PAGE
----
To read is to learn. Study after study tells us that reading is the key that unlocks the door to better writing, an understanding of history and culture, scientific curiosity and an imaginative mind. Yet when most teenagers think reading, they think “homework.”
And while we love bookworms (we are bookworms!), we challenged ourselves this summer to create a list of the most entertaining, hilarious and engrossing books from varying genres. For all you reluctant readers, this summer reading list is for you!
For the student who’d rather be texting with friends…
Emergency Contact, by Mary H.K. Choi (2018)
Penny Lee is an incoming freshman at the University of Texas who falls in love with the local barista through text, even though they rarely meet. The whole novel is told in a series of text messages, and explores the very real relationships that people can build through this means of communication. Critics extol the novel for introducing a whole new literary genre.
For young men who think they hate to read…
All American Boys, by Jason Reynolds and Brendan Kiely (2015)
Jason Reynolds is the coolest young adult writer around; he addresses important themes of social justice in a way that is never preachy but gets students talking. This novel tells the story of two high school students – one white, one black – who experience an instance of police brutality from two very different perspectives.
For anyone who loved The Diary of Anne Frank…
The Book Thief, by Markus Zusak (2005)
Liesel Meminger, a young girl living in Nazi Germany during World War II, recognizes the power of written words and steals books to share with her friends and a Jewish refugee hiding in her step parent’s basement.
For the student who can’t bear to read but might muster a comic book…
Watchmen, by Alan Moore and Dave Gibbons (1986)
Graphic novels are a great entry point for reluctant readers. Watchmen offers an alternate history of superheroes, and tells the story of modern America along the way. But don’t be fooled by the cartoons: many critics view this work as one of the great literary feats of the 20th century.
For students looking for a great mystery…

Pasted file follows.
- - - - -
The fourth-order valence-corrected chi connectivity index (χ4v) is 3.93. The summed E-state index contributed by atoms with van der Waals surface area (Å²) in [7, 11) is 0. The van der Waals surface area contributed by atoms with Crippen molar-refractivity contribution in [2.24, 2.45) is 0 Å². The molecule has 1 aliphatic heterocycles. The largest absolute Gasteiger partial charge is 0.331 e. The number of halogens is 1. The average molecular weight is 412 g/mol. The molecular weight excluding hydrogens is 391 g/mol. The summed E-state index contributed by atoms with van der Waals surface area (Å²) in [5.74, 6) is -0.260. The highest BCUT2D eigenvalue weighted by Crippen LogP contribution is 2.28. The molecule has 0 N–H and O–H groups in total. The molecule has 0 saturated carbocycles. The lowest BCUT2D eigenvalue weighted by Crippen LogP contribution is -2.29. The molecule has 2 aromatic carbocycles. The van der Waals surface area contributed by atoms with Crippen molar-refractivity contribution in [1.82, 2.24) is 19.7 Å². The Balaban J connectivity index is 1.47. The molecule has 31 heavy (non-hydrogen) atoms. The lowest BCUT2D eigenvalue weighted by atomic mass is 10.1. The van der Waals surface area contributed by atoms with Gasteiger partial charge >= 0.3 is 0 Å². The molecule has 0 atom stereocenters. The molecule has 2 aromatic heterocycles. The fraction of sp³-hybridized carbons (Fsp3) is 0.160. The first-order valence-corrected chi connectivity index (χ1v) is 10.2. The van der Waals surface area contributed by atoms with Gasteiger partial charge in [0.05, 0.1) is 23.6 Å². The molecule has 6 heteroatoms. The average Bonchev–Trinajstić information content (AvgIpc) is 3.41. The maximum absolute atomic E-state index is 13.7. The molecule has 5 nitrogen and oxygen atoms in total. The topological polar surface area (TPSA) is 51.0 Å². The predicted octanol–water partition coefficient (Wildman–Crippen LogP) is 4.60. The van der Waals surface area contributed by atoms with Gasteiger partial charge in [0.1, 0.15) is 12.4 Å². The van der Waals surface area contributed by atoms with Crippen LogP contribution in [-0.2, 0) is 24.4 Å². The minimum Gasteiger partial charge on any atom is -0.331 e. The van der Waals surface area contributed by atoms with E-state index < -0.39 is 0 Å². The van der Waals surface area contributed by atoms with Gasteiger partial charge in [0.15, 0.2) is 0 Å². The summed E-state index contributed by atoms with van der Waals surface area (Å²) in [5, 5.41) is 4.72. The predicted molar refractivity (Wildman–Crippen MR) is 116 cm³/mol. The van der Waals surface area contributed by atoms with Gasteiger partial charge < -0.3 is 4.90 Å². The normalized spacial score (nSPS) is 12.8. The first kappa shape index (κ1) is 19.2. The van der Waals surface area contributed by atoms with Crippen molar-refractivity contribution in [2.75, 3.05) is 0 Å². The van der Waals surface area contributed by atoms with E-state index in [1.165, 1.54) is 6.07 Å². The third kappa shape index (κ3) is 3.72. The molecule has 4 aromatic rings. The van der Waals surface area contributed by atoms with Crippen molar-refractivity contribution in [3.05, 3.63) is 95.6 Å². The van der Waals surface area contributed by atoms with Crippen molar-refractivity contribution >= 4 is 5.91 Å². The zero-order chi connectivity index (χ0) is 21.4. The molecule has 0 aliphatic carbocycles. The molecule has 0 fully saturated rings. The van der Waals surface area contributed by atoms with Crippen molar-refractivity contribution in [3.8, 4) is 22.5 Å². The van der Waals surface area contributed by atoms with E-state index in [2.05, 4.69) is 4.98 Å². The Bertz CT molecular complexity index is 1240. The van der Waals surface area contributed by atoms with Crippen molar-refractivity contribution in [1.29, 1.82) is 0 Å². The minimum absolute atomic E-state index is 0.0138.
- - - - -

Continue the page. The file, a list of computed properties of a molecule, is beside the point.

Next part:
The Parker Inheritance, by Varian Johnson (2018)
Candice Miller finds a letter in her attic addressed to her grandmother, who had fled town in shame. Candice uncovers a mystery of an injustice that happened, and she may be the only person who can solve a riddle to help her grandmother.
For anyone who loves a fast-paced survival tale…
Life of Pi, by Yann Martel (2001)
Pi Patel’s parents decided to sell their zoo and move to Canada, but on the journey across the ocean their boat sinks. The only survivor is Pi, who clings to life on a tiny life boat. But Pi is not alone on this boat; he is accompanied by a Bengal tiger. The trip is both a fast-paced survival tale and a fantastical exploration of human fortitude.
For the reader who also wants to watch the film (afterwards, of course)…
Into the Wild, by Jon Krakaur (1996)
Based on a true story of Christopher McCandless, a bright MIT grad who decides to leave behind all of his belongings and embark on a solo hike across the frozen Alaskan wilderness. He finds solitude and friendship, but the consequences prove deadly.
For the reader who loved Twilight:
Shadowshaper, by Daniel Jose Older (2015)
Sierra Santiago was looking forward to a summer spending time with friends and making art. Then she uncovers the Shadowshapers, a supernatural force that connects with sprits through music, paintings and stories. Sierra learns that her grandfather once battled the Shadowshapers and must fight to salvage her family’s past, present and future.
For the reader who dreams of space…
The Wanderers, by Meg Howrey (2017)
Three brave astronauts must spend a year and a half in a space simulation to prove that they are the most suited crew for NASA’s upcoming journey to Mars. If they complete the simulation, they will be the first humans to reach Mars. But first they have to face themselves and each other in a claustrophobic simulation that becomes increasingly real.
For anyone who likes a good post-apocalyptic tale:
The Strange Bird, by Jeff VanderMeer (2018)
A creature born in the laboratory, the Strange Bird is half-bird and half-human. When the lab where she was created is under attack from the scientists who created her, she must adapt to survive in a highly technological world filled with drones and satellites that have forced the collapse of human and hybrid civilizations.